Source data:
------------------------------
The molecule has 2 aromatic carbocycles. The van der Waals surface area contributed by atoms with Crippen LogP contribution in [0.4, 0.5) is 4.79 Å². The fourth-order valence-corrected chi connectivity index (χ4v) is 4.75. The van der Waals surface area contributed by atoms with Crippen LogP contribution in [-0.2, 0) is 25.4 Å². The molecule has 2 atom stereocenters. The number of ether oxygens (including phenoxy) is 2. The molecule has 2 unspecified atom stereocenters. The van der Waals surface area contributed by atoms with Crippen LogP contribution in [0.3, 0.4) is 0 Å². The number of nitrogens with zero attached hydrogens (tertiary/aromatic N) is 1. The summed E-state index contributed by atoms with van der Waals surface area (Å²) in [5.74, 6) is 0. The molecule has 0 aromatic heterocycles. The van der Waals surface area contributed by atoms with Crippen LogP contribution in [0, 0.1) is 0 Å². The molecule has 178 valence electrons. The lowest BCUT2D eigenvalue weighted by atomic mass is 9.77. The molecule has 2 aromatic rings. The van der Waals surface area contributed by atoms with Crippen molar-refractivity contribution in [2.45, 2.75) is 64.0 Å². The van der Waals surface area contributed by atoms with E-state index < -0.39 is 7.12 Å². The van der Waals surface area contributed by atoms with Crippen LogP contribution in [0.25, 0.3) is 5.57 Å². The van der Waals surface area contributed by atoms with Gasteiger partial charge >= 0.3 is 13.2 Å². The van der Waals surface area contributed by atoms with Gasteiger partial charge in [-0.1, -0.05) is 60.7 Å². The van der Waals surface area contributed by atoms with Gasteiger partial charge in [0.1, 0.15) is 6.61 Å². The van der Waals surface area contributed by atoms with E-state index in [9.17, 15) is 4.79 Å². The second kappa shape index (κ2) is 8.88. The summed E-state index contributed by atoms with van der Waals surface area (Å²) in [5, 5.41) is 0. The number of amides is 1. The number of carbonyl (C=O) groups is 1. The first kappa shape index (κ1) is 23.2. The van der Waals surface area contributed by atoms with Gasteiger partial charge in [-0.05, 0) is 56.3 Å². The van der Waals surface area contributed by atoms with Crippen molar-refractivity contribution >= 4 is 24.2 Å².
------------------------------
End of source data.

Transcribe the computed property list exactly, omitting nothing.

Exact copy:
The molecule has 2 aromatic carbocycles. The van der Waals surface area contributed by atoms with Crippen LogP contribution in [0.4, 0.5) is 4.79 Å². The fourth-order valence-corrected chi connectivity index (χ4v) is 4.75. The van der Waals surface area contributed by atoms with Crippen LogP contribution in [-0.2, 0) is 25.4 Å². The molecule has 2 atom stereocenters. The number of ether oxygens (including phenoxy) is 2. The molecule has 2 unspecified atom stereocenters. The van der Waals surface area contributed by atoms with Crippen LogP contribution in [0.3, 0.4) is 0 Å². The number of nitrogens with zero attached hydrogens (tertiary/aromatic N) is 1. The summed E-state index contributed by atoms with van der Waals surface area (Å²) in [5.74, 6) is 0. The molecule has 0 aromatic heterocycles. The van der Waals surface area contributed by atoms with Crippen LogP contribution in [0, 0.1) is 0 Å². The molecule has 178 valence electrons. The lowest BCUT2D eigenvalue weighted by atomic mass is 9.77. The molecule has 2 aromatic rings. The van der Waals surface area contributed by atoms with Crippen molar-refractivity contribution in [2.45, 2.75) is 64.0 Å². The van der Waals surface area contributed by atoms with E-state index < -0.39 is 7.12 Å². The van der Waals surface area contributed by atoms with Crippen LogP contribution in [0.25, 0.3) is 5.57 Å². The van der Waals surface area contributed by atoms with Gasteiger partial charge >= 0.3 is 13.2 Å². The van der Waals surface area contributed by atoms with Gasteiger partial charge in [-0.1, -0.05) is 60.7 Å². The van der Waals surface area contributed by atoms with Gasteiger partial charge in [0.1, 0.15) is 6.61 Å². The van der Waals surface area contributed by atoms with E-state index in [9.17, 15) is 4.79 Å². The second kappa shape index (κ2) is 8.88. The summed E-state index contributed by atoms with van der Waals surface area (Å²) in [5, 5.41) is 0. The number of amides is 1. The number of carbonyl (C=O) groups is 1. The first kappa shape index (κ1) is 23.2. The van der Waals surface area contributed by atoms with Gasteiger partial charge in [-0.05, 0) is 56.3 Å². The van der Waals surface area contributed by atoms with Crippen molar-refractivity contribution >= 4 is 24.2 Å².